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LinkedIn as Resource Not Resume

By Adam Gower Ph.D.

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You can never get a second chance at a first impression. If you’re looking for high net worth investors, or even non-accredited investors, use your LinkedIn profile to give a great first impression – and not as a resume (unless you’re looking for a job!)

 

Why Prospect for Investors on LinkedIn?

 

You can find prospects everywhere online. Why LinkedIn? Here’s why:

 

  1. LinkedIn Is Safer

If you’re using social media networks to connect with family members, friends, business partners, prospects, and investors at the same time, you might accidentally create a problem. You may share something on Facebook that’s not appropriate for all your social circles. Keep your business connections on LinkedIn so you can control the flow of content they’re seeing from you.

 

  1. LinkedIn Aligns Well with Best Business Practices

The way LinkedIn works is more similar to real business practices than other social networks. You find people through referrals, being part of communities, and through engagement. That’s how we raise capital in person, and it doesn’t change on LinkedIn.

 

  1. LinkedIn Doesn’t Change as Often

While Facebook, Twitter, Instagram, Snapchat, and other platforms regularly go through total transformations, LinkedIn is generally more stable. It gets updated and new features are added, but changes are not rapid and do not happen constantly. The consistency makes it better for business.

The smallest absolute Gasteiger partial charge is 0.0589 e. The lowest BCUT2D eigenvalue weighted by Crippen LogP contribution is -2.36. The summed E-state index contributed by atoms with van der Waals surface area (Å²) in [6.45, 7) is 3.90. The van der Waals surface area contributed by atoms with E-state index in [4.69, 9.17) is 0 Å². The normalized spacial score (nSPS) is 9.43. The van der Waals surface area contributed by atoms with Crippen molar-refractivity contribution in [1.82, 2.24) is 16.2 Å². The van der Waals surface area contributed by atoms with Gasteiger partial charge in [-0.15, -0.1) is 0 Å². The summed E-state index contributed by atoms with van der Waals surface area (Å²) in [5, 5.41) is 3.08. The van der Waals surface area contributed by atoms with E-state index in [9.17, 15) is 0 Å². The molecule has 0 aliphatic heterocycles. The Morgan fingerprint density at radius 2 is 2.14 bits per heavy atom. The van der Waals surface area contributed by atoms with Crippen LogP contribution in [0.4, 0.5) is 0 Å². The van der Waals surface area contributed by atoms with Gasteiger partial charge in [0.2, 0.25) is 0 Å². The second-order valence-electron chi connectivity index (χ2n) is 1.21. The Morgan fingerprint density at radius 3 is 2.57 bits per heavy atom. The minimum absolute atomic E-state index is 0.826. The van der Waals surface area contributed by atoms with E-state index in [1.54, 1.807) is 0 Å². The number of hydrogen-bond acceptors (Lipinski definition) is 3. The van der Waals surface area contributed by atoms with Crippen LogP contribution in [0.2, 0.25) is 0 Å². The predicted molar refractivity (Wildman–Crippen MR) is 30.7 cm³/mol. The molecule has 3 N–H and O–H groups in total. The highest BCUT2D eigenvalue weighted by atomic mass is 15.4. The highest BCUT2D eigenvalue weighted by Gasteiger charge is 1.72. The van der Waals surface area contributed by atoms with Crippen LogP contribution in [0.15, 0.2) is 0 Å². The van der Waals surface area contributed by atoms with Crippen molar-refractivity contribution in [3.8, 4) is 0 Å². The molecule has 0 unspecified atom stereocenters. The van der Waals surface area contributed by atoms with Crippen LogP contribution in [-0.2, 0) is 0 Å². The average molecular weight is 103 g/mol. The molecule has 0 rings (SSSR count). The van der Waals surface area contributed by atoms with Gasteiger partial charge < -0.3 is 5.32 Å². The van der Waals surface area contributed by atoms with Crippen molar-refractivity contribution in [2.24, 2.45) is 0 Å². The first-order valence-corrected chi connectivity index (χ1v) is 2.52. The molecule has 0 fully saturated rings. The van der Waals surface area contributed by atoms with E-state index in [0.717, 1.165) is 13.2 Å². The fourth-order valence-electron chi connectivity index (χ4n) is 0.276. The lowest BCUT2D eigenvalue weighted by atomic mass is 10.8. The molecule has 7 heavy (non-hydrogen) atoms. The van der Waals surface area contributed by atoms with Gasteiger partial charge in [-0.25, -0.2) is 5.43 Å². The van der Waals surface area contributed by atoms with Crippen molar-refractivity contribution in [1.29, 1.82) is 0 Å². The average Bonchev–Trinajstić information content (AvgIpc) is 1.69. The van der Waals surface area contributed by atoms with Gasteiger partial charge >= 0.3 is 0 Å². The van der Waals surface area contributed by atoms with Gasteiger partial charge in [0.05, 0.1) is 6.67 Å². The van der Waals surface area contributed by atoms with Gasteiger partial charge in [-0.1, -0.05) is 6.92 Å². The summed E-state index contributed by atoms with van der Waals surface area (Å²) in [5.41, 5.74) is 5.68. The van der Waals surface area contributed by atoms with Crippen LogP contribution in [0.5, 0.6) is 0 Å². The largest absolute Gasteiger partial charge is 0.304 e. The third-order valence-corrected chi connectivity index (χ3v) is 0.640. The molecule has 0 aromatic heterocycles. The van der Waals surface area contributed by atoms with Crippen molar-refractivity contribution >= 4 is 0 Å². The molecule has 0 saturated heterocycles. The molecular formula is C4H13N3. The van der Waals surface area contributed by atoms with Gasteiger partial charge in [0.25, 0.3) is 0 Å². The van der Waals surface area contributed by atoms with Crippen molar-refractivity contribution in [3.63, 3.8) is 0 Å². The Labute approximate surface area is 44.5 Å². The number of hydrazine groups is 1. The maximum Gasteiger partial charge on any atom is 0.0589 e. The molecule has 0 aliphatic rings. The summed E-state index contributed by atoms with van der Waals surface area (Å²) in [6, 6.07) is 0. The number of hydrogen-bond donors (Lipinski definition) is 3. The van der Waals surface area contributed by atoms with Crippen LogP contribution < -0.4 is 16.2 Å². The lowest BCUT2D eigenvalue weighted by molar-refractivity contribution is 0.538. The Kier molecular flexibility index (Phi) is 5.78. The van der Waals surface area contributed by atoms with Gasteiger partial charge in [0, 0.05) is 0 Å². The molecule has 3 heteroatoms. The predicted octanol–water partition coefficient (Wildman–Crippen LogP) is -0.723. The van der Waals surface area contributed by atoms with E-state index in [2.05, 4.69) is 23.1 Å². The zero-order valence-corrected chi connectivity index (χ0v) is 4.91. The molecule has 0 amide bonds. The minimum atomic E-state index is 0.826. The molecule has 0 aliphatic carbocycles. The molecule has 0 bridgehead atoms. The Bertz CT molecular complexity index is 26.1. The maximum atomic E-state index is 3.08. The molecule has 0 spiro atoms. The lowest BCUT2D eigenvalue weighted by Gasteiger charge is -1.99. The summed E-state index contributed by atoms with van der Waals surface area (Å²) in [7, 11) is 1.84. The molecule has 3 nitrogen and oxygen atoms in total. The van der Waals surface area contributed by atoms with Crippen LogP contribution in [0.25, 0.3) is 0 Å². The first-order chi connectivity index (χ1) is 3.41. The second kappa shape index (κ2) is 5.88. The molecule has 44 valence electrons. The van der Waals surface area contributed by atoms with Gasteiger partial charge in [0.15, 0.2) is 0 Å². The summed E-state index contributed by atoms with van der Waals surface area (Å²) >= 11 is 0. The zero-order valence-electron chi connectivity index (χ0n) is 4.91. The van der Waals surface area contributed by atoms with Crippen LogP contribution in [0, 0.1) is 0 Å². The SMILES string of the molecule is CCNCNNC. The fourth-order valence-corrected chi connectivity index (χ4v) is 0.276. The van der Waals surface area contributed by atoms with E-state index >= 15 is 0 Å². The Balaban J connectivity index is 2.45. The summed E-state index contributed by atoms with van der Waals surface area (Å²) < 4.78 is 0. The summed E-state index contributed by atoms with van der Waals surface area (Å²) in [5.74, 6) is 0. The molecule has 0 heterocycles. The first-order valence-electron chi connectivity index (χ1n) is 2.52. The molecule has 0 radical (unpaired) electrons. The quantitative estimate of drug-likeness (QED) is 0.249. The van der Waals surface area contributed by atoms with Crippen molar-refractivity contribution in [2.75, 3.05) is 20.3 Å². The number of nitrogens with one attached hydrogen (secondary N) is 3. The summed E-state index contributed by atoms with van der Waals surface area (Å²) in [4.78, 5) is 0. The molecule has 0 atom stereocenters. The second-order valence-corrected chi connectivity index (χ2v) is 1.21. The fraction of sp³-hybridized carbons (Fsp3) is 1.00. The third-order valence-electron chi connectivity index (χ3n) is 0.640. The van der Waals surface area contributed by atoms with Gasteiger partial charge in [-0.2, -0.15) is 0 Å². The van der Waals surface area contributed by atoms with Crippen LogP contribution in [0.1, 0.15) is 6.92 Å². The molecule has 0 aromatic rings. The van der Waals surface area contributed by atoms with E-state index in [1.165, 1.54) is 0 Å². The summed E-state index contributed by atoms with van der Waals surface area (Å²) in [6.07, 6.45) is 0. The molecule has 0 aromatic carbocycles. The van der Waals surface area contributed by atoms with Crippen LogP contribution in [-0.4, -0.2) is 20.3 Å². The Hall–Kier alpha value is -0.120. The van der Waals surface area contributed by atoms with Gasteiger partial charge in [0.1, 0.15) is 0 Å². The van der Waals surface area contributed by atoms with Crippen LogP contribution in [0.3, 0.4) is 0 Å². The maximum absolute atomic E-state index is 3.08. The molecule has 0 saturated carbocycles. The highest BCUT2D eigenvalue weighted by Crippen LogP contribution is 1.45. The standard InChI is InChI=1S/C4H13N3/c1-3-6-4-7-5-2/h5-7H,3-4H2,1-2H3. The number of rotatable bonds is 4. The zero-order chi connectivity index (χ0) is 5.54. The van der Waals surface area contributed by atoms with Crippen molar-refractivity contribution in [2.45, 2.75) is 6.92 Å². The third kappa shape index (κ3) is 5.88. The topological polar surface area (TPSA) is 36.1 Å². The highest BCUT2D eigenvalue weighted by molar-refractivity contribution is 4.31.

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Crafting the Ideal LinkedIn Profile

 

If you’re going to focus on LinkedIn as the social network for making investor connections, you have to set yourself up for success. It all starts with your profile. Your LinkedIn profile is almost the online equivalent of ‘going for lunch’ with any new professional connection, especially with a prospective investor.

 

Normally, if you invite an investor for lunch, they’ll spend most of that meeting sizing you up based on how you present yourself and what you have to say. While you may not get an investment secured at that meeting, you can make a good first impression and help them understand who you are, what you’re offering, and why they should care.  

 

Bob Burg’s so-called Golden Rule of Networking says:

 

“All things being equal, people will do business with and

refer business to, those people they know, like and trust.”

 

Your job when making your LinkedIn profile is to create something effective that you wouldn’t mind being presented with. Help your target audience to know, like, and trust you. Here’s how you do that.

Focus Above the Fold

 

There are 3 parts of a LinkedIn profile that stand out first. They appear at the top of the phone, tablet, or computer screen before anything else becomes visible. These are:

 

  1. the profile picture,
  2. background image, and,
  3. professional headline.

 

With these 3 pieces, you need to craft an impression enough to make the viewer decide to keep reading. Give them a reason to find you credible and interesting enough for a full profile review. If your above the fold content is plain and boring, you may lose a lot of prospects there.

 

Profile pictures should be clean, friendly, and presentable without offensive content. The background image is the one that needs more attention. Use this space as ‘digital real estate’ to show off what you’re working on currently, awards you’ve received, or anything else of note about you and your work.

 

If you can’t make graphics well yourself, you can recruit some help to make something that looks polished and conveys the message you want to send. Generic background images won’t inspire the right kind of action. Don’t waste your valuable first impression.

 

Lastly is your professional headline. Contrary to what LinkedIn suggests, you shouldn’t just put your professional title in that spot. Use it as a 120-character introduction to what you do and your value proposition.

Add the Substance